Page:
Antisense Oligonucleotides (ASOs) (modulation of the SMN2 'back-up' gene)
Modulation of the SMN2 ‘Back-up’ Gene
For our lower motor neurons to function and remain healthy, our cells need to produce the survival motor neuron (SMN) protein. The ability to do this is mainly controlled by the survival motor neuron 1 (SMN1) gene.
The SMN2 gene also contributes to the production of SMN protein, though it only makes approximately 10% of that produced by SMN1. For this reason, SMA is caused only by mutations in the SMN1 gene and not SMN2, and also why SMN2 is often called the SMN ‘back-up’ gene.
Anyone who has SMA has at least one copy of the SMN2 gene. Individuals can have multiple copies of SMN2, and, in general, it seems that those with more copies have a less severe form of SMA.
Most of the SMN protein made by SMN2 (about 90%) is missing an important piece called exon 7. The remaining 10% of the protein produced by SMN2 includes exon 7 and is the same as that made by SMN1. A number of treatment strategies that target SMN2 to make more functional SMN protein are being explored; they aim to do this in one of three main ways:
- Correct SMN2 splicing, allowing SMN2 to more efficiently produce functional SMN protein:
- Increase the protein production from SMN2 leading to more functional SMN protein.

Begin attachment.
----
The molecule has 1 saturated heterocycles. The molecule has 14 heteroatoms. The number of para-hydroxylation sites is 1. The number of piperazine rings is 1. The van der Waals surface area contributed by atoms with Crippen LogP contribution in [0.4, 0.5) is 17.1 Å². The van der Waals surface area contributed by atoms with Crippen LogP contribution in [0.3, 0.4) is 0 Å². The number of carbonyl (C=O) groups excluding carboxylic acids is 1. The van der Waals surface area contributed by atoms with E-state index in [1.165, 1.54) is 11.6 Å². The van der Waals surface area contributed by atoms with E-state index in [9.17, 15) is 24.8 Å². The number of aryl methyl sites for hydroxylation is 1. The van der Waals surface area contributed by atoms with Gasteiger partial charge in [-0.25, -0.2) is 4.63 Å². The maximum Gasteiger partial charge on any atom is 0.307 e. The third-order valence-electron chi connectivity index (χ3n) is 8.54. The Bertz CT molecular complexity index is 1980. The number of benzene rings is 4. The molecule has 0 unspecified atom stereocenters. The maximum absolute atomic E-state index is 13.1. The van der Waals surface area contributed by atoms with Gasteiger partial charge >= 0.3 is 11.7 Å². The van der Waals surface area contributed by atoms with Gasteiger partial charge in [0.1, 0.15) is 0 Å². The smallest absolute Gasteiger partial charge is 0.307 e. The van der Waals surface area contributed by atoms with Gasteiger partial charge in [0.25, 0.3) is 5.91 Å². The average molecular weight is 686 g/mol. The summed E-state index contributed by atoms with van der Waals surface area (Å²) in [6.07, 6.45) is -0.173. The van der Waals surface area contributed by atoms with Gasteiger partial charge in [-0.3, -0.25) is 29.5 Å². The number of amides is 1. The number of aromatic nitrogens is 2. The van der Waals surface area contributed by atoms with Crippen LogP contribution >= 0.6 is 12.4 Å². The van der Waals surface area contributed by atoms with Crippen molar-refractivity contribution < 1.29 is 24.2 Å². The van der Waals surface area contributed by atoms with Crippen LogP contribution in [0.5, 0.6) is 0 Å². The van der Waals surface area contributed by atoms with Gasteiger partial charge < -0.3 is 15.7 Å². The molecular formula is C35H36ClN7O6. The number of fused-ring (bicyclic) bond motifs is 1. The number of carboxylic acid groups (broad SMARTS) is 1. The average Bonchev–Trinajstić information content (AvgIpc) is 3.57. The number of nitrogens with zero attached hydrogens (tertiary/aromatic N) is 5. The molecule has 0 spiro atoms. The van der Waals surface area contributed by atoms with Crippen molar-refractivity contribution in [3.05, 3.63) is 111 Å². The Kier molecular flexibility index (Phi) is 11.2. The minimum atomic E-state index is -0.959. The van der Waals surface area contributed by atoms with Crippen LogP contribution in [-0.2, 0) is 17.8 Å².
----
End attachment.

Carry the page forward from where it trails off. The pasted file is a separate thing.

- Stabilise the functional SMN protein made by SMN2 and therefore make it last longer.
Antisense oligonucleotide drugs are small snippets of synthetic genetic material that bind ribonucleic acid (RNA). They are often described as molecular patches because they can be specifically designed to target and affect how a particular gene is read. ASOs have great potential for SMA, because they can accurately target the SMN2 gene to essentially convert it into the SMN1 gene, i.e. they are small molecules “patching-up” SMN2 to act more like SMN1. They do this by binding to the RNA template made by SMN2 and enhancing the inclusion of exon 7 into the SMN protein. (See the above link for a more detailed explanation).
For an up to date view of progress see:
ASOs were used in mice to show that it is likely that SMN protein levels will need to be restored throughout the body, and not just the nervous system, in order to have the best chances of successfully treating the disease in patients.
NOVEL ANTISENSE THERAPY REMOVES THE BRAKES ON SMN PROTEIN PRODUCTION